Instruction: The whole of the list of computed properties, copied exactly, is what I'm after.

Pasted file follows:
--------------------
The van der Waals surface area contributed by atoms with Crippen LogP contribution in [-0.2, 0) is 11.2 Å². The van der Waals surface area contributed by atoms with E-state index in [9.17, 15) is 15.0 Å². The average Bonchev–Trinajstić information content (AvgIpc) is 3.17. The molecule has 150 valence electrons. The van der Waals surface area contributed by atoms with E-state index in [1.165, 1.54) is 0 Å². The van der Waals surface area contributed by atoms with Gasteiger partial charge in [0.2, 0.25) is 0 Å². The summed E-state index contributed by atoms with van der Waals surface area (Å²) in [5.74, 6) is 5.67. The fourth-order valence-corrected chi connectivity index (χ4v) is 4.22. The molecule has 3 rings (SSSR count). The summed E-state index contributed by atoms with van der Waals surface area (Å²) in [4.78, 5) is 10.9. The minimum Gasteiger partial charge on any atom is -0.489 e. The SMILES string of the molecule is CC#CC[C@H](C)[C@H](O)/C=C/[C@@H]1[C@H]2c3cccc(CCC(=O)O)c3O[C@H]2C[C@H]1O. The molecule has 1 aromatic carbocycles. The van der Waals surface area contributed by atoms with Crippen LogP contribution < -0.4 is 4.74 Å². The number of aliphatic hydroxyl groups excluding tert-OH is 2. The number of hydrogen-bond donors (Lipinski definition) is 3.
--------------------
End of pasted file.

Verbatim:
The van der Waals surface area contributed by atoms with Crippen LogP contribution in [-0.2, 0) is 11.2 Å². The van der Waals surface area contributed by atoms with E-state index in [9.17, 15) is 15.0 Å². The average Bonchev–Trinajstić information content (AvgIpc) is 3.17. The molecule has 150 valence electrons. The van der Waals surface area contributed by atoms with E-state index in [1.165, 1.54) is 0 Å². The van der Waals surface area contributed by atoms with Gasteiger partial charge in [0.2, 0.25) is 0 Å². The summed E-state index contributed by atoms with van der Waals surface area (Å²) in [5.74, 6) is 5.67. The fourth-order valence-corrected chi connectivity index (χ4v) is 4.22. The molecule has 3 rings (SSSR count). The summed E-state index contributed by atoms with van der Waals surface area (Å²) in [4.78, 5) is 10.9. The minimum Gasteiger partial charge on any atom is -0.489 e. The SMILES string of the molecule is CC#CC[C@H](C)[C@H](O)/C=C/[C@@H]1[C@H]2c3cccc(CCC(=O)O)c3O[C@H]2C[C@H]1O. The molecule has 1 aromatic carbocycles. The van der Waals surface area contributed by atoms with Crippen LogP contribution < -0.4 is 4.74 Å². The number of aliphatic hydroxyl groups excluding tert-OH is 2. The number of hydrogen-bond donors (Lipinski definition) is 3.